Tuesday, September 27, 2011

President Obama’s LinkedIn Town Hall: How Does STEM Education Fit with the American Jobs Act?

On September 26th, President Obama and LinkedIn presented a Town Hall discussion at the Computer History Museum in Palo Alto, CA. The theme of the Town Hall, “Putting America Back to Work,” was aimed at addressing questions about the proposed American Jobs Act. Participants at the Town Hall included LinkedIn members and employees and was moderated by the CEO of LinkedIn, Jeff Weiner. I was lucky to be one of the approximately 20 members chosen to attend the event and have the chance to ask the President a question about how he plans to get America back to work.

LinkedIn set up a discussion group (which is still active) asking its members to submit questions. The company also reached out to active members through a survey and direct contacts. The team coordinating the event selected questions and attendees that represented a variety of interests and groups from all across the country—our questions topics ranged from unemployment insurance, Medicare and Social Security, tax reform, encouragement and tips for job seekers, and of course, education.

I’ve expressed in previous blog posts the idea that investing in STEM afterschool education is important for educating America’s future workforce. The President has expressed interest and support for STEM education in the past—as in his 2009 launch of the Educate to Innovate initiative—so I was curious to find out if and how support for STEM education was specifically included in the American Jobs Act.

While I wasn’t able to ask my question due to time constraints, the President did include science and math education in some of his answers to other questions asked by audience members, including the need to recruit and train qualified teachers and provide incentives for students to study science and math. He described a partnership between New York Public Schools and IBM to get kids excited about learning STEM skills:

IBM is engaged in a really interesting experience in New York… and this is not for the kids who are in the top 1 percent, this is for ordinary public school kids…. You follow this program, you work hard, IBM will hire you at the end of this process. And it suddenly gives kids an incentive. They say, oh, the reason I'm studying math and science is there's a practical outcome here. I will have a job. And there are practical applications to what I'm doing in the classroom.

The ideas that the President expressed in his support for STEM education are an integral part of many afterschool programs, and out-of-school time represents an important opportunity for getting students excited about STEM. Students already have little time for science learning—a 2007 study done in the San Francisco Bay Area showed that 80% of K-5 teachers spent 60 minutes or less per week on science, with 16% spending no time at all. While clearly reforms need to be made for school-day learning, afterschool learning time can help to fill the gap as well as promote experiences that may never be a part of the school day. Out-of-school learning can range from internships and research apprenticeships with scientists to robotics teams to science center exhibits—all of which have the power to activate and inspire learning and future STEM workers.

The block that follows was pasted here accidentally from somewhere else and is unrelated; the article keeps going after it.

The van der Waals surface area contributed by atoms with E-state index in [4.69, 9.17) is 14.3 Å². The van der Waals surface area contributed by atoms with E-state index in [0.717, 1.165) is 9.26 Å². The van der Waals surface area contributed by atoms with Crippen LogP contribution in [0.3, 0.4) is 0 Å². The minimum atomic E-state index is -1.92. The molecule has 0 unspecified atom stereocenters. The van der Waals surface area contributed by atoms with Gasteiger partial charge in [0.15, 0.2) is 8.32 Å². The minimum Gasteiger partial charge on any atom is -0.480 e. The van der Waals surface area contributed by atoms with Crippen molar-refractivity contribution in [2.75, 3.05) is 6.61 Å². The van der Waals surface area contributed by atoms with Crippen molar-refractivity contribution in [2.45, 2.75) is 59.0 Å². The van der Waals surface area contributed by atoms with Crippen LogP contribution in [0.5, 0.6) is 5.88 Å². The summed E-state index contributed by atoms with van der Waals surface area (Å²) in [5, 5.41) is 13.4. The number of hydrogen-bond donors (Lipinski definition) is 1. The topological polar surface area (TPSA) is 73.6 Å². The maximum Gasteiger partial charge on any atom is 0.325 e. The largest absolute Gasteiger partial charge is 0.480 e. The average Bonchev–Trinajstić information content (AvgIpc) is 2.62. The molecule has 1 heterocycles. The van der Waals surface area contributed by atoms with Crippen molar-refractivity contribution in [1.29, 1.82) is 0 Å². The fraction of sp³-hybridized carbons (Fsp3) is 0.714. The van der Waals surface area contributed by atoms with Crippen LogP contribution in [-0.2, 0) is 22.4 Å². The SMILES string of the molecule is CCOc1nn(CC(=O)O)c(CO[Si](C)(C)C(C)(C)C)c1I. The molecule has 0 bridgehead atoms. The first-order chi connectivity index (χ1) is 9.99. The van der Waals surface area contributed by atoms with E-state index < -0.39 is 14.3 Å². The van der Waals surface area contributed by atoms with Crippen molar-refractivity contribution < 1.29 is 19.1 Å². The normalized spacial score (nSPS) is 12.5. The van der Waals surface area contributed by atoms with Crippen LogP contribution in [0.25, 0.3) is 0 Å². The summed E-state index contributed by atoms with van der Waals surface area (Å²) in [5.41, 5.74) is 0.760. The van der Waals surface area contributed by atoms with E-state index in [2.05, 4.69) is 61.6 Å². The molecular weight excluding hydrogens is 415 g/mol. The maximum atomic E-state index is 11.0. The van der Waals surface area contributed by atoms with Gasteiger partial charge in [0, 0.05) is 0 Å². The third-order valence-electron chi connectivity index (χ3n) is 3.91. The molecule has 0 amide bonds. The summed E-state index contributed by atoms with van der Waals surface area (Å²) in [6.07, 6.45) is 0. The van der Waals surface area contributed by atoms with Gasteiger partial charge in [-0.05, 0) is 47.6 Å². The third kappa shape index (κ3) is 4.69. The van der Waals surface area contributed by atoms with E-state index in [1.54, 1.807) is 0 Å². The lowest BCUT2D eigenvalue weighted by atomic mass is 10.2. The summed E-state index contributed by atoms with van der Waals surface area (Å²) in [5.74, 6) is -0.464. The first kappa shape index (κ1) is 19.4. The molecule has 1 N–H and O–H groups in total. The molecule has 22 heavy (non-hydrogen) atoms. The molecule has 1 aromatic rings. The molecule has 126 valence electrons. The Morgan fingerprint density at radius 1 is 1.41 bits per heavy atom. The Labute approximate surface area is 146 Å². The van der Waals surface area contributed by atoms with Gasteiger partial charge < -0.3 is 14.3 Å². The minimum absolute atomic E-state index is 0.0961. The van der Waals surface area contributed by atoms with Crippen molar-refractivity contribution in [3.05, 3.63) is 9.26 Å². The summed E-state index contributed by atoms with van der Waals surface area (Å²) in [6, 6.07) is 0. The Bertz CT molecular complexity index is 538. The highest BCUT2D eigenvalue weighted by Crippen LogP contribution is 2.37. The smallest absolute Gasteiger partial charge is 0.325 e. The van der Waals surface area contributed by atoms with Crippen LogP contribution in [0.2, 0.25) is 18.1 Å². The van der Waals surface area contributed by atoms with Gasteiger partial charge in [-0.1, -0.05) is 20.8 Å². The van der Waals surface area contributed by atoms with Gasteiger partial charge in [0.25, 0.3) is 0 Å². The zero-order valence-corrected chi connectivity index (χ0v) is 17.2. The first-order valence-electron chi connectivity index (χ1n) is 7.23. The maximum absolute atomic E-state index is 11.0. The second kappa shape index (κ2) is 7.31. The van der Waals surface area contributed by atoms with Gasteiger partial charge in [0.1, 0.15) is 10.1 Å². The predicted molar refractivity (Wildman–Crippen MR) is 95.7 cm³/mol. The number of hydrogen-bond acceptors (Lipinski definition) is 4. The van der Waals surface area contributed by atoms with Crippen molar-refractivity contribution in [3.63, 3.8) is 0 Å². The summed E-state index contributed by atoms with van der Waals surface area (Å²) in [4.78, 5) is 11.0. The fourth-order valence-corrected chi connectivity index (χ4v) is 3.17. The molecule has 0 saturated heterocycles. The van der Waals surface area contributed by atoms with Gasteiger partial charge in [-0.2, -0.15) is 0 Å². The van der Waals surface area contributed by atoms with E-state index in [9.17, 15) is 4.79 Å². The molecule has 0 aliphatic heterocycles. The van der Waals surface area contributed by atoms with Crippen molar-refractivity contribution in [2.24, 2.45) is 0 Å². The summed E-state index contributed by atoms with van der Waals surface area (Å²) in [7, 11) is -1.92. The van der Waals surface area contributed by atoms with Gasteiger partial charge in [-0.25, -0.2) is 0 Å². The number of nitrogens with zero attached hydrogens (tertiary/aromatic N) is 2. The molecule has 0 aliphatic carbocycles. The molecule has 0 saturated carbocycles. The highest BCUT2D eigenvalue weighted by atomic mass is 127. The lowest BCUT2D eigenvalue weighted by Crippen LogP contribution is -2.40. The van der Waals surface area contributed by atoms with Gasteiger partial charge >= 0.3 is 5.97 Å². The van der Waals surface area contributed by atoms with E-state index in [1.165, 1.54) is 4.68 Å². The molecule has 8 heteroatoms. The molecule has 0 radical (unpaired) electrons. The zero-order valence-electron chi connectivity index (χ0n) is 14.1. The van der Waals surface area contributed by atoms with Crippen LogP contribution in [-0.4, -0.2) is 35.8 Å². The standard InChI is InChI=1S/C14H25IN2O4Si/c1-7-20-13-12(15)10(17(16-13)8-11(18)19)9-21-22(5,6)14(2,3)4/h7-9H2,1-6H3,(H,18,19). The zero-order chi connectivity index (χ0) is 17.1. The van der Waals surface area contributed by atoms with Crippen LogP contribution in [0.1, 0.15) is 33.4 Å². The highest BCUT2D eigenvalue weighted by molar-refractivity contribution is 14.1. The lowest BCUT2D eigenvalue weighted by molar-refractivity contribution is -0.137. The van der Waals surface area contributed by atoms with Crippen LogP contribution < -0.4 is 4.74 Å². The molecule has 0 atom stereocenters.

Thank you to LinkedIn and the White House for this incredible opportunity. I encourage all of our readers to watch the rest of the event (or read a transcript) and to continue to promote out-of-school time STEM learning opportunities in their communities.

--Kalie Sacco, Manager, Coalition for Science After School

Tuesday, September 20, 2011

Badges for Lifelong Learning: What Could They Mean for Afterschool?

One of the challenges of providing high-quality STEM experiences outside of the classroom is ensuring that students' learning experiences are recognized by college admission offices and employers. Skills learned and projects completed in out-of-school time may not be documented on a traditional resume, and there are few spaces on social networking sites or other forms of self-representation for highlighting non-academic or non-professional learning experiences. The result of this lack of space is that students who excel in non-traditional learning environments--or students who complete significant accomplishments outside of the classroom or professional arena--may not be recognized for their learning achievements.

The new Open Badges project launched by Mozilla and the Humanities, Arts, Science, & Technology Advanced Collaboratory (HASTAC), with support from the MacArthur Foundation, aims to recognize the non-traditional learning paths that are characteristic of 21st-century learning. Students--and adults--will be able to collect badges to share on their social networking sites, personal websites, and digital resumes that demonstrate accomplishments or skill-building experiences. The open-platform nature of the project means that everyone will be able to create badges for causes or experiences that they find important. You can see an announcement of the project and learn more about it here.

There is a lot of potential for badges to tie into afterschool programs. Large organizations--like 4H, the Boys & Girls Clubs, and Girl Scouts--could use badges to show tangible results of experiences from their youth participants. Smaller programs could use badges to showcase unique and individual projects, and help their students create portfolios of their afterschool work. Afterschool professionals could use badges to show completion of professional development workshops, mentorship, or curriculum development or activity enhancement ideas.